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chain alignment

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  #1  
Old 06-21-2008, 05:56 PM
crabdance crabdance is offline
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Question chain alignment

Hi everyone,

My chain does not align very good. If the tensioner were moved inside (closer to the bike) a bit it would be just about right. The chain is coming off the sprocket a little too soon. I haven't rode my bike yet because I'm still waiting on parts but I don't want the chain to come off when I finally get to ride it. I had the dish out and the chain rubbed the frame so I turned it in and now it doesn't rub the frame but it's a little out of alignment.

Any ideas? Thanks in advance for any help.

cd
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Old 06-21-2008, 06:06 PM
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Default Re: chain alignment

Have you tried moving the wheel over with washers inside the frame. I think I have two inside my frame. and I tightened the wheel for the motor chain and put the tensioner on the pedal side.
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Old 06-21-2008, 06:10 PM
crabdance crabdance is offline
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Default Re: chain alignment

hey deacon.. thanks for the idea... I will go look for some washers and see if I can get it to line up better. That just might be the ticket I was looking for...

I'm going to go try it and get back with you and tell you if it worked or not... see you in a few.

cd

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Originally Posted by deacon View Post
Have you tried moving the wheel over with washers inside the frame. I think I have two inside my frame. and I tightened the wheel for the motor chain and put the tensioner on the pedal side.
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Old 06-21-2008, 06:36 PM
crabdance crabdance is offline
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Default Re: chain alignment

ok... here's what happened... I needed to borrow some tools from my neighbor and so he came over and looked at it. The problem was is that the tensioner wheel was at an angle because of where it was sitting on the frame. So he got out a BIG wrench and twisted the tensioner just a little bit and now it is aligned just right. I'm pretty sure he did not twist it enough to hurt it because it's hard to tell he moved it much. But at least that's one worry off my mind. Thanks for helping deacon.

cd
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Old 06-21-2008, 06:42 PM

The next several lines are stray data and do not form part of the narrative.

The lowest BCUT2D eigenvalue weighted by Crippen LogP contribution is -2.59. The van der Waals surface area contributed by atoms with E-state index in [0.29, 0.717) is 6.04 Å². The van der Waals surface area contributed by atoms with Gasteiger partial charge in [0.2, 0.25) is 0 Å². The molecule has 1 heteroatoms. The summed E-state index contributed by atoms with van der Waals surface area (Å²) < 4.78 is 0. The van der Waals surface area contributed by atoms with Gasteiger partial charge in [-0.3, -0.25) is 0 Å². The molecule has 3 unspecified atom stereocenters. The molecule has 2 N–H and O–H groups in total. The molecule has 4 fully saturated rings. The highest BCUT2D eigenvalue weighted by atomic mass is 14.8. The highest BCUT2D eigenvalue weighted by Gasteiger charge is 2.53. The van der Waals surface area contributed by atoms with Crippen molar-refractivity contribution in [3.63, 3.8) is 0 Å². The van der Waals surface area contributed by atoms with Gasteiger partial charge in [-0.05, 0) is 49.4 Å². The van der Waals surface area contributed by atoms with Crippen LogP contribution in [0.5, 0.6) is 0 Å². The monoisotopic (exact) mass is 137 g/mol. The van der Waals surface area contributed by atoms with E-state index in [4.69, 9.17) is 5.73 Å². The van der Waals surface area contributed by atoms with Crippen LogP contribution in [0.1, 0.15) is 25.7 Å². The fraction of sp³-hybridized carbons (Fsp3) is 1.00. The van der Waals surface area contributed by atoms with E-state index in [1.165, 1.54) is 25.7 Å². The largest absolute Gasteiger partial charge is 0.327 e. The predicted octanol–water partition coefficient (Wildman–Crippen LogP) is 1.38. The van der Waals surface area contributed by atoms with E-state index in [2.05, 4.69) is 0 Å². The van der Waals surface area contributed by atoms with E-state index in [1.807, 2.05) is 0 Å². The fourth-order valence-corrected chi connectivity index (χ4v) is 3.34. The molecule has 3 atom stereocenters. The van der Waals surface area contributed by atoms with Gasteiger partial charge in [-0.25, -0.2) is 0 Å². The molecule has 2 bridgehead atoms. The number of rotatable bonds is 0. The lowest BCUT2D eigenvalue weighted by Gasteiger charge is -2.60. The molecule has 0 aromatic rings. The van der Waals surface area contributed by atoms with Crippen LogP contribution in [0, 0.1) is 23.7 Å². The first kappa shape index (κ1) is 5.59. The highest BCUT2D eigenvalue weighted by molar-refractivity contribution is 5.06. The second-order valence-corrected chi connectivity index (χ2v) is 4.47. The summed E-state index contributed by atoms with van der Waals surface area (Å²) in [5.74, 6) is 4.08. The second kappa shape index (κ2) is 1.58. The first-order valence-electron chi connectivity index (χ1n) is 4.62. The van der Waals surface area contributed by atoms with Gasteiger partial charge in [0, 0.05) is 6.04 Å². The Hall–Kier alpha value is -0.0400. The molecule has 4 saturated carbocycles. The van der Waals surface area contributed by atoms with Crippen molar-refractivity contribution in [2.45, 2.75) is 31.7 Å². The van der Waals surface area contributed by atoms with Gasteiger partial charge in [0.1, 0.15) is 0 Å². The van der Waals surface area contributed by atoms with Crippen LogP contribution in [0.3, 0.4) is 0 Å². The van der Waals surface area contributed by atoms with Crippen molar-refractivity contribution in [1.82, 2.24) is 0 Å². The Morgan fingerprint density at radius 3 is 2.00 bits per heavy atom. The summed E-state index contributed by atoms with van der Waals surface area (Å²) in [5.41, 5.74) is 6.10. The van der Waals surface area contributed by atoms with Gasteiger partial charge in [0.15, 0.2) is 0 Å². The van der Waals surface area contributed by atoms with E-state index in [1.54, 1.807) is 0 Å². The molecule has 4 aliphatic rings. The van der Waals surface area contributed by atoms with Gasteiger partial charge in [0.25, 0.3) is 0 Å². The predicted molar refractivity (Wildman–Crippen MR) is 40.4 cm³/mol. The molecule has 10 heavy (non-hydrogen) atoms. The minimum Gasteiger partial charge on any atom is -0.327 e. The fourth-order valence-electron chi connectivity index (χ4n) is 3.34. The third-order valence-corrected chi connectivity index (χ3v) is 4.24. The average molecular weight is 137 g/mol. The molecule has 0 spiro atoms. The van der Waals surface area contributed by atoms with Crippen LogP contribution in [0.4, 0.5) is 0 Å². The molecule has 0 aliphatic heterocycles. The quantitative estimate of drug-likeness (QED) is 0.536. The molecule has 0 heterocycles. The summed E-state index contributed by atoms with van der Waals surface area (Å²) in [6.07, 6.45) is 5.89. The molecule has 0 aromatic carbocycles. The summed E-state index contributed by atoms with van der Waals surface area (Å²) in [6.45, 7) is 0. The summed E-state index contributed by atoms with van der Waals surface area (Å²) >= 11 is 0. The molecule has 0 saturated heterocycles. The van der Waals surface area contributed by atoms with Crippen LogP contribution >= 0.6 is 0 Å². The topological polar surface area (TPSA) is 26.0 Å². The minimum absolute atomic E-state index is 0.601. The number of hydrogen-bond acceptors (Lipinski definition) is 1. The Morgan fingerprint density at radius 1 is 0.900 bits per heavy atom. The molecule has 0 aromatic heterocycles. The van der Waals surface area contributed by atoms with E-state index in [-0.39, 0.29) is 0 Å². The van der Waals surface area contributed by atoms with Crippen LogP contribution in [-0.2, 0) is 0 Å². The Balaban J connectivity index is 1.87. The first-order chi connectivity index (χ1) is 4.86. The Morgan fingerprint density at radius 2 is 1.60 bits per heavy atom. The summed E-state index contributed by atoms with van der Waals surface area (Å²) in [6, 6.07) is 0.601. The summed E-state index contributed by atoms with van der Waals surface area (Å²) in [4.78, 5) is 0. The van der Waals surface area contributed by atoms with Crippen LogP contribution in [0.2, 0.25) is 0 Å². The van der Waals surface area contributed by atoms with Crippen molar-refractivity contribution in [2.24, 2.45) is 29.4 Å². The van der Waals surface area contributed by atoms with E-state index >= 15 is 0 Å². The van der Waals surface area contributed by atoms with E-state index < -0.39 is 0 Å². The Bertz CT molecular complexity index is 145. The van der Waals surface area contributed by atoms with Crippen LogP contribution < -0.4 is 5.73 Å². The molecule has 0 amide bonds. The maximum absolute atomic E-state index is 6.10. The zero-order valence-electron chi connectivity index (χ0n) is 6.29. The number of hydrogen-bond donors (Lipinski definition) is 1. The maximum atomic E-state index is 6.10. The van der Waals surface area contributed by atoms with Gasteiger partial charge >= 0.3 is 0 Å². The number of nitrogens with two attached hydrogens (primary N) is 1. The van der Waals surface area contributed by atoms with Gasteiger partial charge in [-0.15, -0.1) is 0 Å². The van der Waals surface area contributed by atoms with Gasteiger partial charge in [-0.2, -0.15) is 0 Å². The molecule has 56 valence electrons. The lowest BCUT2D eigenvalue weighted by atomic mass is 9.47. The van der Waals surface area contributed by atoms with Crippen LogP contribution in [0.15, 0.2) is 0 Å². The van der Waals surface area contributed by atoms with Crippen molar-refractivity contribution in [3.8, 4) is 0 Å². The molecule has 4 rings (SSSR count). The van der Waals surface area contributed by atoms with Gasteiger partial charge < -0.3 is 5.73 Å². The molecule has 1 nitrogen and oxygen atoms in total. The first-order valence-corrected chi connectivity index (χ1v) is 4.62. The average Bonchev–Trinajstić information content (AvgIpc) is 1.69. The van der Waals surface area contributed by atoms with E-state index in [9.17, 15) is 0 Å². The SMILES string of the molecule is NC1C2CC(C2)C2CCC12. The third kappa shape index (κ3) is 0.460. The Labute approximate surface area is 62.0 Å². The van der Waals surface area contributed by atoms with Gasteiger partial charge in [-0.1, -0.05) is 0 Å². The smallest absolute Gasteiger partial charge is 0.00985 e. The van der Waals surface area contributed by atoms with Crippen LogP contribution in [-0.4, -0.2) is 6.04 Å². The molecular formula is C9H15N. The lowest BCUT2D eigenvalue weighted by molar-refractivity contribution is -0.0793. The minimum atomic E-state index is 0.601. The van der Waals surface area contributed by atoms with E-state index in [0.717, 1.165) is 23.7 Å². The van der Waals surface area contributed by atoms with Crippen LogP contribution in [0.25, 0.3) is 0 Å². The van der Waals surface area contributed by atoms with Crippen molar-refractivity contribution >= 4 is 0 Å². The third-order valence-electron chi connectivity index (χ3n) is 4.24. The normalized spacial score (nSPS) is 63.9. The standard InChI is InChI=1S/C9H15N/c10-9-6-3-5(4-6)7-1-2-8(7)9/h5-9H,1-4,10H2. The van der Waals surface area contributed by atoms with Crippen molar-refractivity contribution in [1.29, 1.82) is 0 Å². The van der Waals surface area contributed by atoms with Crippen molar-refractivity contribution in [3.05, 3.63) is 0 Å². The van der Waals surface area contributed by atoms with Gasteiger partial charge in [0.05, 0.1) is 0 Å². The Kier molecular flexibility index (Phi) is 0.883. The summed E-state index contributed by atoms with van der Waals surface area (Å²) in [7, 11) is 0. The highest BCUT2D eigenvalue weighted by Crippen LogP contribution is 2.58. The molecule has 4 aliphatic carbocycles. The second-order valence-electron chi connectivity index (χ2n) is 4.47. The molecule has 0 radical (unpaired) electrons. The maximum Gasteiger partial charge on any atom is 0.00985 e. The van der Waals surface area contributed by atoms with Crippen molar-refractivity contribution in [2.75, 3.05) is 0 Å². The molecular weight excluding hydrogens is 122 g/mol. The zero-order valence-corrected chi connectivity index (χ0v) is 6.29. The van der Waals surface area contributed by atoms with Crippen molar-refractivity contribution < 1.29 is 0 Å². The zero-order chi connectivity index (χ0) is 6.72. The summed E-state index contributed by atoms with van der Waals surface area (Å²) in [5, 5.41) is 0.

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Default Re: chain alignment

Any time. If that tensioner gives you problems move it to the other side. I never could get mine right till i did. My chain was always coming off. Good luck most guys don't have too much problem with that.

Another thing that gave me fits was the rear wheel when I took it apart to adust (beat **** out of) the brake lever, I didn't get it right and the wheel wobbled. All in all I hate that drive system but I love the freedom of the bike.
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Old 06-22-2008, 08:06 AM
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Default Re: chain alignment

I "adjust" all my tensioners with a 4' pipe wrench and a vise.
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Old 06-22-2008, 08:12 AM
crabdance crabdance is offline
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Wink Re: chain alignment

Quote:
Originally Posted by Bikeguy Joe View Post
I "adjust" all my tensioners with a 4' pipe wrench and a vise.
Hey Joe, Glad to know that I'm not the only one doing this. "adjusting" the tensioner made a lot of difference and I'm glad that I took that route. Looks like it is a good fix.
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Old 06-23-2008, 10:47 AM
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Default Re: chain alignment

Quote:
Originally Posted by deacon View Post
Have you tried moving the wheel over with washers inside the frame. I think I have two inside my frame. and I tightened the wheel for the motor chain and put the tensioner on the pedal side.
I'm trying to get a fix on what you guys are talking about ?

Tensioner, . . Are you referring to the Drive Chain Idler, ( Pulley) ?

If so, what do you mean put the tensioner on the pedal side ?



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Old 06-23-2008, 12:54 PM
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Default Re: chain alignment

Quote:
Originally Posted by crabdance View Post
Hey Joe, Glad to know that I'm not the only one doing this. "adjusting" the tensioner made a lot of difference and I'm glad that I took that route. Looks like it is a good fix.

A lot of folks have problems with the tensioner....If you make sure it is square with the chain run front to rear, and is supporting the chain evenly across the width of the links, plus never have less than 3/4" play, you should not have problems.

Also, for best results make sure the chain run is straight...do whatever is needed to make sure the front and rear sprocket line up with a straight run of chain between them. Sit on the ground behind the bike to look down the run.
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